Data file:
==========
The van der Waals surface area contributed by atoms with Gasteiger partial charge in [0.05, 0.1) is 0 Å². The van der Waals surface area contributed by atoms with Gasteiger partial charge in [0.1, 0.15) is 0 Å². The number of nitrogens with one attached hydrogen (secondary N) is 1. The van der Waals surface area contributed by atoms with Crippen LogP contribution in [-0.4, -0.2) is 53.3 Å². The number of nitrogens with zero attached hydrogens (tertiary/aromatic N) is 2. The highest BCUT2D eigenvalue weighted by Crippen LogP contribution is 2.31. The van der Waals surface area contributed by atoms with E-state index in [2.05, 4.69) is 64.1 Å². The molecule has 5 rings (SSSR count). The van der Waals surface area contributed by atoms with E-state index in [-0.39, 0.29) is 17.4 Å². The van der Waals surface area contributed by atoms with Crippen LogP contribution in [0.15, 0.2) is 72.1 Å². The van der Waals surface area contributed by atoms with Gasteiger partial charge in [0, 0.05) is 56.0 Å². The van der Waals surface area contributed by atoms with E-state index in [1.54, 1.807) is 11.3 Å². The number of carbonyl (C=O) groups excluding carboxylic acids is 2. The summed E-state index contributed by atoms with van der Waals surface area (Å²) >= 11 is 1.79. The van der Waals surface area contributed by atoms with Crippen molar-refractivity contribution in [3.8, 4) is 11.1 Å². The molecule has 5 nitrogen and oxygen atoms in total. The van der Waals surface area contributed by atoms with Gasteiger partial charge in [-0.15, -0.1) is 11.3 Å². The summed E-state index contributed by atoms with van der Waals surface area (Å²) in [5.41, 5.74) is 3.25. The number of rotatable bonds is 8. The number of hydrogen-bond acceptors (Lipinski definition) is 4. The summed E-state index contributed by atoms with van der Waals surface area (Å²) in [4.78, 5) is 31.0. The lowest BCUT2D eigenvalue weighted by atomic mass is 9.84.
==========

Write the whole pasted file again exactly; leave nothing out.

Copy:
The van der Waals surface area contributed by atoms with Gasteiger partial charge in [0.05, 0.1) is 0 Å². The van der Waals surface area contributed by atoms with Gasteiger partial charge in [0.1, 0.15) is 0 Å². The number of nitrogens with one attached hydrogen (secondary N) is 1. The van der Waals surface area contributed by atoms with Crippen LogP contribution in [-0.4, -0.2) is 53.3 Å². The number of nitrogens with zero attached hydrogens (tertiary/aromatic N) is 2. The highest BCUT2D eigenvalue weighted by Crippen LogP contribution is 2.31. The van der Waals surface area contributed by atoms with E-state index in [2.05, 4.69) is 64.1 Å². The molecule has 5 rings (SSSR count). The van der Waals surface area contributed by atoms with E-state index in [-0.39, 0.29) is 17.4 Å². The van der Waals surface area contributed by atoms with Crippen LogP contribution in [0.15, 0.2) is 72.1 Å². The van der Waals surface area contributed by atoms with Gasteiger partial charge in [0, 0.05) is 56.0 Å². The van der Waals surface area contributed by atoms with E-state index in [1.54, 1.807) is 11.3 Å². The number of carbonyl (C=O) groups excluding carboxylic acids is 2. The summed E-state index contributed by atoms with van der Waals surface area (Å²) >= 11 is 1.79. The van der Waals surface area contributed by atoms with Crippen molar-refractivity contribution in [3.8, 4) is 11.1 Å². The molecule has 5 nitrogen and oxygen atoms in total. The van der Waals surface area contributed by atoms with Gasteiger partial charge in [-0.15, -0.1) is 11.3 Å². The summed E-state index contributed by atoms with van der Waals surface area (Å²) in [5.41, 5.74) is 3.25. The number of rotatable bonds is 8. The number of hydrogen-bond acceptors (Lipinski definition) is 4. The summed E-state index contributed by atoms with van der Waals surface area (Å²) in [4.78, 5) is 31.0. The lowest BCUT2D eigenvalue weighted by atomic mass is 9.84.